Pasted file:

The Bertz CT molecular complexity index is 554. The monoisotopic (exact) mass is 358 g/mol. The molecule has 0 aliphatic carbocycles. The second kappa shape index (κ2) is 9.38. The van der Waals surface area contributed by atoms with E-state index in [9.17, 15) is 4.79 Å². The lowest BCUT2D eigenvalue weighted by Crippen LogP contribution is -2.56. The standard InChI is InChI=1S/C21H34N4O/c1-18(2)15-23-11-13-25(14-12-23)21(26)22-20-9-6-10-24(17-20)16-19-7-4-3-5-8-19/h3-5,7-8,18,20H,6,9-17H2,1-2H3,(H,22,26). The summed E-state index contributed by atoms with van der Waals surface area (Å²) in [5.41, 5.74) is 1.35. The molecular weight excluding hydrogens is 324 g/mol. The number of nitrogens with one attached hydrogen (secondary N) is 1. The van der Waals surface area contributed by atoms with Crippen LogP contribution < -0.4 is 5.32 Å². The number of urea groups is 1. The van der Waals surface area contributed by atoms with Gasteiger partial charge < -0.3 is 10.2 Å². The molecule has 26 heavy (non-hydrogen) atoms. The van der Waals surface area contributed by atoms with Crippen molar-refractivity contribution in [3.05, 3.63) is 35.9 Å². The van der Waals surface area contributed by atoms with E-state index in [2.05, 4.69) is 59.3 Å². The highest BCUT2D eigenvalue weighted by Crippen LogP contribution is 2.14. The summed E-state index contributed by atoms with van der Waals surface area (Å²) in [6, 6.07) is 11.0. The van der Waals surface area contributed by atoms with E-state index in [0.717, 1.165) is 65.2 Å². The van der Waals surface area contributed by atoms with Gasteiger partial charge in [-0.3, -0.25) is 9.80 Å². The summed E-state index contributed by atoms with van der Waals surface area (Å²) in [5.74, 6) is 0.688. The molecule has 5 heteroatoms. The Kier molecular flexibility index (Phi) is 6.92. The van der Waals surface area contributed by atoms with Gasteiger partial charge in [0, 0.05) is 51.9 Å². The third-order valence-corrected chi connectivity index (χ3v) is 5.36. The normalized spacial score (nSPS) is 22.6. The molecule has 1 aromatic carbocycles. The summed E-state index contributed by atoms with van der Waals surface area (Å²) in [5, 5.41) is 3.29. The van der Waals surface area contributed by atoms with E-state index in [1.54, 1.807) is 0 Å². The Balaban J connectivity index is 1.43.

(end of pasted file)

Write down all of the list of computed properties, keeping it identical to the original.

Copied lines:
The Bertz CT molecular complexity index is 554. The monoisotopic (exact) mass is 358 g/mol. The molecule has 0 aliphatic carbocycles. The second kappa shape index (κ2) is 9.38. The van der Waals surface area contributed by atoms with E-state index in [9.17, 15) is 4.79 Å². The lowest BCUT2D eigenvalue weighted by Crippen LogP contribution is -2.56. The standard InChI is InChI=1S/C21H34N4O/c1-18(2)15-23-11-13-25(14-12-23)21(26)22-20-9-6-10-24(17-20)16-19-7-4-3-5-8-19/h3-5,7-8,18,20H,6,9-17H2,1-2H3,(H,22,26). The summed E-state index contributed by atoms with van der Waals surface area (Å²) in [5.41, 5.74) is 1.35. The molecular weight excluding hydrogens is 324 g/mol. The number of nitrogens with one attached hydrogen (secondary N) is 1. The van der Waals surface area contributed by atoms with Crippen LogP contribution < -0.4 is 5.32 Å². The number of urea groups is 1. The van der Waals surface area contributed by atoms with Gasteiger partial charge < -0.3 is 10.2 Å². The molecule has 26 heavy (non-hydrogen) atoms. The van der Waals surface area contributed by atoms with Crippen molar-refractivity contribution in [3.05, 3.63) is 35.9 Å². The van der Waals surface area contributed by atoms with E-state index in [2.05, 4.69) is 59.3 Å². The highest BCUT2D eigenvalue weighted by Crippen LogP contribution is 2.14. The summed E-state index contributed by atoms with van der Waals surface area (Å²) in [6, 6.07) is 11.0. The van der Waals surface area contributed by atoms with E-state index in [0.717, 1.165) is 65.2 Å². The van der Waals surface area contributed by atoms with Gasteiger partial charge in [-0.3, -0.25) is 9.80 Å². The summed E-state index contributed by atoms with van der Waals surface area (Å²) in [5.74, 6) is 0.688. The molecule has 5 heteroatoms. The Kier molecular flexibility index (Phi) is 6.92. The van der Waals surface area contributed by atoms with Gasteiger partial charge in [0, 0.05) is 51.9 Å². The third-order valence-corrected chi connectivity index (χ3v) is 5.36. The normalized spacial score (nSPS) is 22.6. The molecule has 1 aromatic carbocycles. The summed E-state index contributed by atoms with van der Waals surface area (Å²) in [5, 5.41) is 3.29. The van der Waals surface area contributed by atoms with E-state index in [1.54, 1.807) is 0 Å². The Balaban J connectivity index is 1.43.